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Feeding Horses Thread, Feeding copper sulfate in Horses and Ponies; shell, those manufactures that put copper sulphate into a bag, should only be for a young horse (yearling or younger) ...
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Old 25-07-2008, 05:59 AM   #31
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shell, those manufactures that put copper sulphate into a bag, should only be for a young horse (yearling or younger) to help with the growth of EPIPHISEAL PLATE or EPIPHISIS.
1 gram of copper will yeild 247.5 milligrams of copper
one table spoon is approx 30 grams = 7425 milligrams of copper
a young horse has the daily requirement of 0.2 milligram per hundred kilos of the horses body weight
so you can see that it is a VERY VERY tiny amount that is needed.
a pinch per feed is FAR too much
a pinch once a month is more closer to what a YOUNG horse requires.
i hope you lot are taking notes LOL
as i will be requiring your essay on copper sulphate on my desk on MONDAY
he he he
cheers
pssst trojane, if you read this, your essay is due in by TONIGHT!!!!!!!!!
LOL LOL LOL
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Old 25-07-2008, 06:14 AM   #32
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Interesting....having used it to burn off proud flesh-very successfully too-don't think I'll be adding it to my feeds!!
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Old 25-07-2008, 06:18 AM   #33
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Quote:
Originally Posted by smash View Post
shell, those manufactures that put copper sulphate into a bag, should only be for a young horse (yearling or younger) to help with the growth of EPIPHISEAL PLATE or EPIPHISIS.
Ahhh, now I know why.....as I did noticed that some feed bags that don't have copper sulphate in it was for working horses! So that makes sense in for young baby horses!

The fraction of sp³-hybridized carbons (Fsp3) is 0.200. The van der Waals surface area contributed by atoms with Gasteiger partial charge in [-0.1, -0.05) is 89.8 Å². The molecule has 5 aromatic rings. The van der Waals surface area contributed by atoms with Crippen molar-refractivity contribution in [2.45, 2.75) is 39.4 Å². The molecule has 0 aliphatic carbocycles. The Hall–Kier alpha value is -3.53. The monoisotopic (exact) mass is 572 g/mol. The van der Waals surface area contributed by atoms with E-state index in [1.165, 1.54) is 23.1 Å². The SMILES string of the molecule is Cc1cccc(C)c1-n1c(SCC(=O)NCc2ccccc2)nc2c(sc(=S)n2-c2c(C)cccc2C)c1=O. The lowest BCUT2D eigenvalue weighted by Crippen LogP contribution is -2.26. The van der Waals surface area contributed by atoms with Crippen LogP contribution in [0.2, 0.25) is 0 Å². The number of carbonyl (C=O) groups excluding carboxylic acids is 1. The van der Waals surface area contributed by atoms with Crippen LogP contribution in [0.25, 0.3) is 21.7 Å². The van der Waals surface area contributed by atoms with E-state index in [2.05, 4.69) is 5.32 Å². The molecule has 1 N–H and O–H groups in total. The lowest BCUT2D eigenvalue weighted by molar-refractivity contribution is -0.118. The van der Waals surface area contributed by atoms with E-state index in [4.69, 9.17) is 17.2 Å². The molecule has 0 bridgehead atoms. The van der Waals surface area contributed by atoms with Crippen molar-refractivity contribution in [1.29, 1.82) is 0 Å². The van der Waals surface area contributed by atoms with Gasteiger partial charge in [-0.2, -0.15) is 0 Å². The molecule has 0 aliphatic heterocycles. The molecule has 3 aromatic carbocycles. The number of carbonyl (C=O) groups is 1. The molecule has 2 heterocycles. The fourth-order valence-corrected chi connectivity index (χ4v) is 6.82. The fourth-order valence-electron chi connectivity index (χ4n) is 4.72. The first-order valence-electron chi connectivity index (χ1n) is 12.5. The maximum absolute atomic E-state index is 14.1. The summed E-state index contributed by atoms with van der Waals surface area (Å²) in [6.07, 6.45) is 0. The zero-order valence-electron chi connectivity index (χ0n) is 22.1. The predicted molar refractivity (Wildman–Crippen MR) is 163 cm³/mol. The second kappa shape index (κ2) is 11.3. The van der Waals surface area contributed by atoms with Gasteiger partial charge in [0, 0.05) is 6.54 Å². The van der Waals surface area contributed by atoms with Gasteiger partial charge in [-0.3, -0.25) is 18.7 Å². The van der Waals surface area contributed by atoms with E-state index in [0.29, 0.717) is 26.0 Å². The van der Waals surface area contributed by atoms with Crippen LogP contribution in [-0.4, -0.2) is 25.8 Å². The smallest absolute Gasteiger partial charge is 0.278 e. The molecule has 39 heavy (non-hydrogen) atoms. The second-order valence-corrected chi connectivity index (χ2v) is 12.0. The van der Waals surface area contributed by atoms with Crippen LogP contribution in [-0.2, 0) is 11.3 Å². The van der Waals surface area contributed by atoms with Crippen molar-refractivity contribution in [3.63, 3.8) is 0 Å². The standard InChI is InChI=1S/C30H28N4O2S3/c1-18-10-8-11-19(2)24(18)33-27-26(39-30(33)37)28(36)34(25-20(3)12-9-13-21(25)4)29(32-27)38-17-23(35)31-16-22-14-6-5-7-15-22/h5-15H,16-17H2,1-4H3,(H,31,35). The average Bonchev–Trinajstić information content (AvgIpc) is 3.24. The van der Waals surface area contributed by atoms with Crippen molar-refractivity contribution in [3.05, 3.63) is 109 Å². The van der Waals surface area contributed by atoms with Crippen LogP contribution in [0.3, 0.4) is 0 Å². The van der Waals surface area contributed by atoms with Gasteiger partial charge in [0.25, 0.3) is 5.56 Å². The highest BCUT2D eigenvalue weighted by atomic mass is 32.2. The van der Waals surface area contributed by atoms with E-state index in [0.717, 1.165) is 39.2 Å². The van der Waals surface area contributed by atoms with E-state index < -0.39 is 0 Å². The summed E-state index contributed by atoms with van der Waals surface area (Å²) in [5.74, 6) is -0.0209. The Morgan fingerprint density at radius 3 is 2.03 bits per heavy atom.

Thanks for the info...smashie!
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Old 25-07-2008, 08:57 AM   #34
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Originally Posted by mylittlepony View Post
i never said anything about my horse being copper deficient. I do not guess about anything to do with my POOR horse, i simply asked if any stockies know much about feeding copper sulfate becoz i was told its good for greasy heel.
The theory is that if your horse is susceptible to fungal infections, they often are also copper deficient. Mites fleas etc.. often sulphur deficient. Copper obviously isn't the only thing involved but for some horses it is something that cures them pretty quick.


Quote:
Originally Posted by smash View Post
1 gram of copper will yeild 247.5 milligrams of copper
one table spoon is approx 30 grams = 7425 milligrams of copper
a young horse has the daily requirement of 0.2 milligram per hundred kilos of the horses body weight
so you can see that it is a VERY VERY tiny amount that is needed.
a pinch per feed is FAR too much
a pinch once a month is more closer to what a YOUNG horse requires.
All horses are different, they have found that for horses with copper deficient symptoms (includes dry coats with the little curl on the end you see on some horses etc.), a little pinch now and then didn't help.

Pat Coleby did some really interesting research on curing common diseases just with adding different minerals in overdose quantities. Proved very effective, more so than the common western medicine way of just treating symptoms. The minerals fixed the problem from the source.

The problem really comes about when people do improve their animals with mineral use, but then think they have to keep feeding it. The overdose should only be for a short time, for a specific reason. So many cases where people have kept feeding seaweed etc.. ending up being the detriment of the horse as they didn't need it.

The bought vit and min supplements are a lot safer as the levels are low and we can do good, but not too much harm!
Cheers

Danni
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Old 25-07-2008, 09:19 AM   #35